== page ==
Building a Startup That Learns

Kristen Swanson
2 min readDec 23, 2017


PC: Founder Factory 2017 in Philadelphia

In a startup, life comes at you fast. With a blink, what was once important becomes irrelevant. The pace quickens with each stride, like a marathoner exceeding a personal best.

In the heat of the chase, I’ve heard busy startup leaders describe learning as “a luxury,” “fluff,” or “something mature companies do.” I’d argue this is a critical miscalculation.

When a startup stops learning; it starts dying.

A culture that craves learning is adaptable, flexible, and resilient. In short, it’s more likely to succeed (all other things considered equal). As a startup leader, cultivating a learning environment is one of the most powerful things you can do for your team.

Tactically, there are three areas of focus when designing a learning culture:

  1. How we work together
  2. What our customers need
  3. How we implement change

How we work together

In a learning organization, people are curious about their teammates. Such curiosity and acceptance leads to psychological safety, the bedrock of effective teams. Being explicit about how each person works best will help you execute when times get tough.

✐ TIP: Try having each member of your team create a user manual (here’s mine) and share them at your next team meeting.

What our customers need

While being curious about each other is important, it’s not enough. You must also have an insatiable appetite for learning about your customers. Never assume you’ve “finished” uncovering use cases or user motivations. Humans are infinitely tricky, and understanding their needs is the heartbeat of every business.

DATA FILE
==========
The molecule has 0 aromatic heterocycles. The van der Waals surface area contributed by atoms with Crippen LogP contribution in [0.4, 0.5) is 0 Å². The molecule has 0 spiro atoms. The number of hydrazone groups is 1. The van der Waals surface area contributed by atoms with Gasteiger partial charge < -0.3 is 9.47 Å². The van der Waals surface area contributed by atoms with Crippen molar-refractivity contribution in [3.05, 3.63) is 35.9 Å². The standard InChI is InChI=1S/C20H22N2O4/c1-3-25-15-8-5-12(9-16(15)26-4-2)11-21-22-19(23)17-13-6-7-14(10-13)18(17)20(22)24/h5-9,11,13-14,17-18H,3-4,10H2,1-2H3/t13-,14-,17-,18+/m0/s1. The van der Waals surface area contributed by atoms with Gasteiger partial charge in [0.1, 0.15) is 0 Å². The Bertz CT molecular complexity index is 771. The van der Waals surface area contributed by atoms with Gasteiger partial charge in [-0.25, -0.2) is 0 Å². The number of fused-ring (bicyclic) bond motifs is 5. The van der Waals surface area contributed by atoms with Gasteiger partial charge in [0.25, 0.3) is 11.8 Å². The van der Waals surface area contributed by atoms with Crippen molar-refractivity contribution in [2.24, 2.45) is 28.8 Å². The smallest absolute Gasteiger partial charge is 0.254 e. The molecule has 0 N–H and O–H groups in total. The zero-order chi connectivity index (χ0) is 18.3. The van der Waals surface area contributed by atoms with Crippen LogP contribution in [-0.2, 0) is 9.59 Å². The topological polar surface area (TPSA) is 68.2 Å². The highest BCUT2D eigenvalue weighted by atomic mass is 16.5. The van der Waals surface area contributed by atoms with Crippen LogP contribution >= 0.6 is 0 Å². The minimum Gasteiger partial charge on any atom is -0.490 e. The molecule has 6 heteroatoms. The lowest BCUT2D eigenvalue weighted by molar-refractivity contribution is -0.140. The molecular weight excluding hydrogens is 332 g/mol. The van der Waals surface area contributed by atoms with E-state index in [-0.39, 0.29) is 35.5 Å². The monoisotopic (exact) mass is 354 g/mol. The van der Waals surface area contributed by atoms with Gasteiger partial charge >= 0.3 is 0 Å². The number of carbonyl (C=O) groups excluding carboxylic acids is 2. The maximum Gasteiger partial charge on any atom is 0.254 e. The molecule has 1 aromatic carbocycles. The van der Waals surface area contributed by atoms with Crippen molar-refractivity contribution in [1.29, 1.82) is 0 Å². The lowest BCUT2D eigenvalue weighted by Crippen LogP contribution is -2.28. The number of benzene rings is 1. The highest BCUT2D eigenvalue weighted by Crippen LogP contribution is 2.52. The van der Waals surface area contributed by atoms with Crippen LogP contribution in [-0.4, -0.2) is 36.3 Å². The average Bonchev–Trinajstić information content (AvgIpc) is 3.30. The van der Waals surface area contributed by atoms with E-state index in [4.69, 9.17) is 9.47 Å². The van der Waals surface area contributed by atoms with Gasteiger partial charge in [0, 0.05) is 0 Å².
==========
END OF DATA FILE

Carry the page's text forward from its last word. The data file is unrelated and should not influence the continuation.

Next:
✐ TIP: Have everyone in your organization take a support shift with customers. Debrief on learnings.

✐ TIP: Whenever possible, use your product internally. People are best at fixing their own problems.

How we implement change

Learning organizations schedule change. When you’re constantly uncovering new information, you need predictable ways to reorient the business. If you go longer than a few weeks without making a change to the way you work or how you serve your customers, you’ve probably stopped learning.

✐ TIP: Hold a monthly retro with your team. Use it as a natural inflection point for enacting new learnings.

Let’s build a learning culture. The future of work demands it.



Kristen Swanson

Organizational Development Nerd, Edcamp Co-Founder, & Learning Scientist